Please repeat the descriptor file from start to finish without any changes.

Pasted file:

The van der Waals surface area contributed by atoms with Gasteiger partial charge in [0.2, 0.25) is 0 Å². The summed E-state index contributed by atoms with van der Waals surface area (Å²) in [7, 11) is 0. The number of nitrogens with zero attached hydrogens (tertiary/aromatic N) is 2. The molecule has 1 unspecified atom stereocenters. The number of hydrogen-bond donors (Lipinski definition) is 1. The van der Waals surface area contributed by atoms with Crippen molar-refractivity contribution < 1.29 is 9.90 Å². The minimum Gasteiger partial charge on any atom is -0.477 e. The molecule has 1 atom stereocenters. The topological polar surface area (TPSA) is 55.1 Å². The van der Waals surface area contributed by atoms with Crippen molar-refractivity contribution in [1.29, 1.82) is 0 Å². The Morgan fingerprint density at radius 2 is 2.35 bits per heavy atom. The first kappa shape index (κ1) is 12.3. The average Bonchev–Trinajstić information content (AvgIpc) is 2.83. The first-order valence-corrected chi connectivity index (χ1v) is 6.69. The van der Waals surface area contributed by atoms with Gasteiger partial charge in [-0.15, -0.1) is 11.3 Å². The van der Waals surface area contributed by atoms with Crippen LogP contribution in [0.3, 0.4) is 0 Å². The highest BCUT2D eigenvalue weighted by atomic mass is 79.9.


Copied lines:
The van der Waals surface area contributed by atoms with Gasteiger partial charge in [0.2, 0.25) is 0 Å². The summed E-state index contributed by atoms with van der Waals surface area (Å²) in [7, 11) is 0. The number of nitrogens with zero attached hydrogens (tertiary/aromatic N) is 2. The molecule has 1 unspecified atom stereocenters. The number of hydrogen-bond donors (Lipinski definition) is 1. The van der Waals surface area contributed by atoms with Crippen molar-refractivity contribution < 1.29 is 9.90 Å². The minimum Gasteiger partial charge on any atom is -0.477 e. The molecule has 1 atom stereocenters. The topological polar surface area (TPSA) is 55.1 Å². The van der Waals surface area contributed by atoms with Crippen molar-refractivity contribution in [1.29, 1.82) is 0 Å². The Morgan fingerprint density at radius 2 is 2.35 bits per heavy atom. The first kappa shape index (κ1) is 12.3. The average Bonchev–Trinajstić information content (AvgIpc) is 2.83. The first-order valence-corrected chi connectivity index (χ1v) is 6.69. The van der Waals surface area contributed by atoms with Gasteiger partial charge in [-0.15, -0.1) is 11.3 Å². The van der Waals surface area contributed by atoms with Crippen LogP contribution in [0.3, 0.4) is 0 Å². The highest BCUT2D eigenvalue weighted by atomic mass is 79.9.